PCSK9 Variants Linked With Lower LDL Cholesterol, Increased Diabetes Risk
Data from a large genetic analysis suggest that LDL-cholesterol lowering with the new PCSK9 inhibitors might result in an increased risk of new-onset diabetes mellitus, a side effect that is also well documented with statin therapy.
Among more than 550,000 individuals pooled from cohort studies, randomized controlled trials, case-control studies, and genetic consortia, four single nucleotide polymorphisms (SNPs) in or near PCSK9 were associated with reductions in LDL cholesterol level and an increased risk of diabetes as well as higher fasting glucose levels, bodyweight, and waist-to-hip ratio.
“As for the exact risk versus benefit of cardiovascular disease event reduction and diabetes, we can’t speak to that in this study,” Michael Holmes, MD (University of Oxford, England), one of the investigators, told TCTMD. “That will need to come from clinical trials where we’re looking at absolute event rates and it’s looked at in more detail. What we can say is that there is an association with diabetes in this genetic study and that the clinical trials should be monitoring very carefully for changes in HbA1c, fasting glucose, and the incidence of diabetes.”
The study was published online November 28, 2016, in the Lancet Diabetes & Endocrinology.
Lower LDL Cholesterol, Increased Risk of Diabetes
In 2015, regulatory agencies including the US Food and Drug Administration and European Commission approved alirocumab (Praluent, Sanofi-Aventis/Regeneron) and evolocumab (Repatha, Amgen), for use in adult patients with homozygous familial hypercholesterolemia (FH), heterozygous FH, and clinical atherosclerotic cardiovascular disease who require additional LDL-cholesterol lowering on top of maximally tolerated statins.
To TCTMD, Holmes noted that genetic variants encoding for HMG-CoA reductase (HMGCR), the target of statins, have shown an association between lower LDL cholesterol levels and an increase in hypoglycemia, bodyweight, and diabetes. In addition, other variants in a broader range of genes have shown a similar association between reduced LDL cholesterol levels and an increased risk of diabetes.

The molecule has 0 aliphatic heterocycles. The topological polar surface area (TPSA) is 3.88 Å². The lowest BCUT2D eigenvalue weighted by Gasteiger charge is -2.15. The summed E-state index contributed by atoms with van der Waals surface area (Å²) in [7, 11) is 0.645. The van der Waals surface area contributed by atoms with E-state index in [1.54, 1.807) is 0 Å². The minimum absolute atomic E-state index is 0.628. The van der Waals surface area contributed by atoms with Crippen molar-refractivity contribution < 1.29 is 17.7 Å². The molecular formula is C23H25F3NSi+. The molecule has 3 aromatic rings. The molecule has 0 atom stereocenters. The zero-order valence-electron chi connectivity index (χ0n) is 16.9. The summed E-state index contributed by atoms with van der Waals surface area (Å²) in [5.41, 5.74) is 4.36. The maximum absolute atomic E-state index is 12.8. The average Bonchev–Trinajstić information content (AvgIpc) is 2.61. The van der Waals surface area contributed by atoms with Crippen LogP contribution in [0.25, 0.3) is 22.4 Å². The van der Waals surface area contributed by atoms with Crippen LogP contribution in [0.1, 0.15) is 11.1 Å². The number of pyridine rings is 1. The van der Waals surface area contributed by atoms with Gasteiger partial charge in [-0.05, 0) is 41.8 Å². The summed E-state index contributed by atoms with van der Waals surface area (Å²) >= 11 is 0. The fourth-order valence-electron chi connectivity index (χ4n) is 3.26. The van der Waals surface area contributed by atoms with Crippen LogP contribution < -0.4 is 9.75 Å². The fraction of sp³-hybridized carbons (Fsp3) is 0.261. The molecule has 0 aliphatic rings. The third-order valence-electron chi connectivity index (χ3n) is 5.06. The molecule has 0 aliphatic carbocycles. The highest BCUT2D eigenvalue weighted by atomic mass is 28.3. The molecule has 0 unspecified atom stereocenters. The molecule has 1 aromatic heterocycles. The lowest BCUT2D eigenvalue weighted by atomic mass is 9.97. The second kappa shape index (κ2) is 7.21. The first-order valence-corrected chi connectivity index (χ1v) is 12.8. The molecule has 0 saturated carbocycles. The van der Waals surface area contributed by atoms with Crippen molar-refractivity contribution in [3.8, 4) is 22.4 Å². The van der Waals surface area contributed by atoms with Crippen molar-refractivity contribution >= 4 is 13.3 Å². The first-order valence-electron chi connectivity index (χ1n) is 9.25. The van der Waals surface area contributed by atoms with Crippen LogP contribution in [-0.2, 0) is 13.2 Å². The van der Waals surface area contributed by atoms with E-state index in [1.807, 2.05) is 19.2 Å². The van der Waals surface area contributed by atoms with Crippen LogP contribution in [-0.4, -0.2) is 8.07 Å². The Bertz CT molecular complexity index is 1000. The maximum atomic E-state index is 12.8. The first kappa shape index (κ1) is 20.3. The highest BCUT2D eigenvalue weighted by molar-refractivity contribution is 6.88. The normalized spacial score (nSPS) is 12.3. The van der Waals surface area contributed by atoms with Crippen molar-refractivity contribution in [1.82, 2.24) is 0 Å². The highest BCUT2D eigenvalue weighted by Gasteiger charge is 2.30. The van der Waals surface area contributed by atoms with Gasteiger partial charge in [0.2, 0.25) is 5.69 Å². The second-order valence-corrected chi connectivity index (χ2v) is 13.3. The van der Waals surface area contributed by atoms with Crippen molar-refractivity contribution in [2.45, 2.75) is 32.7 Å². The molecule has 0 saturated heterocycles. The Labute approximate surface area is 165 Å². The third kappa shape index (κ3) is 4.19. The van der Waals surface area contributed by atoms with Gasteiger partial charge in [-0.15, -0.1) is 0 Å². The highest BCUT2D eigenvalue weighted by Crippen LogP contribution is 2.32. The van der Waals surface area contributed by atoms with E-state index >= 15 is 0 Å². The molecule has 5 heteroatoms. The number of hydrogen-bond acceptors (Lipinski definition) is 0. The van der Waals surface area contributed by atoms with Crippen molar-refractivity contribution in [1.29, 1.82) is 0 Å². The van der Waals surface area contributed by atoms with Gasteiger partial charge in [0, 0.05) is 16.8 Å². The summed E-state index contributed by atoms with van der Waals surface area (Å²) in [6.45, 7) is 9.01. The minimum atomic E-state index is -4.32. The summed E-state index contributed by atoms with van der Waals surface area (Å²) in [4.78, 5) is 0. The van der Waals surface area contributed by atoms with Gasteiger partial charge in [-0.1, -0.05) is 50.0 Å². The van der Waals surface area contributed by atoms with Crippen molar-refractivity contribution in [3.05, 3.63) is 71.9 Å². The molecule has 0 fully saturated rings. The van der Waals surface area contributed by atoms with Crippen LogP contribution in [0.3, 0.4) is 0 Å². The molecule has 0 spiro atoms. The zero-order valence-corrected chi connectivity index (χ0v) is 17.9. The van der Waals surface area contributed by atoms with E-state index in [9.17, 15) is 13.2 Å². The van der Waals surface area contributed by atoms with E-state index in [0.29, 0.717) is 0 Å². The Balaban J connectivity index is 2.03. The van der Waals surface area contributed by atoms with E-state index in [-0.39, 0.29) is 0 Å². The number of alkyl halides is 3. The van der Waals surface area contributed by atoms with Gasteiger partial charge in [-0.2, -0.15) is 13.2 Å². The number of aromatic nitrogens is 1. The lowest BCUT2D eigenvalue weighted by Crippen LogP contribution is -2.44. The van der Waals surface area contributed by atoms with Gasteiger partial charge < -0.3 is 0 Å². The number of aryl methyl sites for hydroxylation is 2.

The evidence suggesting that when LDL cholesterol is lowered, the risk of diabetes is increased, is fairly strong, said Holmes.
“Statins, which are obviously beneficial for cardiovascular disease [event] reduction, have been linked in clinical trials and genetic studies to an increased risk of diabetes,” he said. “The question was always whether we would see similar things with the new PSCK9 inhibitors. While there are ongoing phase III clinical trials with the PCSK9 inhibitors looking at cardiovascular outcomes, there is only limited data looking at diabetes.”
In this latest analysis, a Mendelian randomization study, the researchers analyzed four SNPs in the PCSK9 gene associated with LDL cholesterol levels and grouped the variants into a weighted score they used to calculate the effect of LDL lowering through the PCSK9 gene. The analysis is unique in that researchers are studying a gene that mimics the pharmacological inhibition of PCSK9, said Holmes.
The four SNPs were associated with reductions in LDL cholesterol that ranged from 0.02 mmol/L to 0.34 mmol/L per LDL cholesterol-decreasing allele (from 0.077 to 13.15 mg/dL). Using the weighted gene score, each 1-mmol/L (38.67 mg/dL) reduction in LDL cholesterol was associated with a 1.03-kg increase in body weight, a 0.006-increase in the waist-to-hip ratio, and a neutral effect on body mass index. Fasting plasma glucose and HbA1c levels were higher with the reduction in LDL cholesterol.
Overall, when using the PCSK9 gene score, each 1-mmol/L reduction in LDL cholesterol was associated with a relative 29% increase in the risk of type 2 diabetes (OR 1.29; 95% CI 1.11-1.50).
Assessing Risk and Benefit
Given the introduction of PCSK9 inhibitors into clinical practice and the absence of hard cardiovascular endpoint data—the drugs were approved on the basis of LDL-cholesterol lowering alone—Holmes said there is a need to await the phase III morbidity and mortality trials to assess the potential benefits and harms of therapy. Results of FOURIER, the clinical outcomes study testing evolocumab in more than 27,000 patients, are expected in early 2017, while results of ODYSSEY, an 18,000-patient trial with alirocumab, are expected in 2018.
Importantly, Holmes said their genetic study highlights something that physicians and researchers should be aware of, but this should not stop patients from taking their medications. The public perception of statin therapy has taken a hit in recent years in light of concerns about diabetes as well as muscle-related adverse effects. For Holmes, those concerns have been blown out of proportion.
“There is a lot of overemphasis on diabetes, and I guess in some ways this study fuels that a little, but the problem is that the cardiovascular benefit of LDL lowering is much greater than any small increased risk of diabetes,” Holmes told TCTMD. “Statins are beneficial to patients with diabetes. This is not to inform or worry patients about taking [PCSK9 inhibitors], but instead to ask if this is something we should be concerned about. And if so, is there something we can do, for example, such as modifying lifestyle with a better diet, getting physically active, and reducing body mass index that might offset the risk?”
Schmidt AF, Swerdlow DI, Holmes MV, et al. PCSK9 genetic variants and risk of type 2 diabetes: a mendelian randomization study. Lancet Diabetes Endocrinol. 2016;Epub ahead of print.
- Study was supported by a grant from the British Heart Foundation. Holmes reports no conflicts of interest.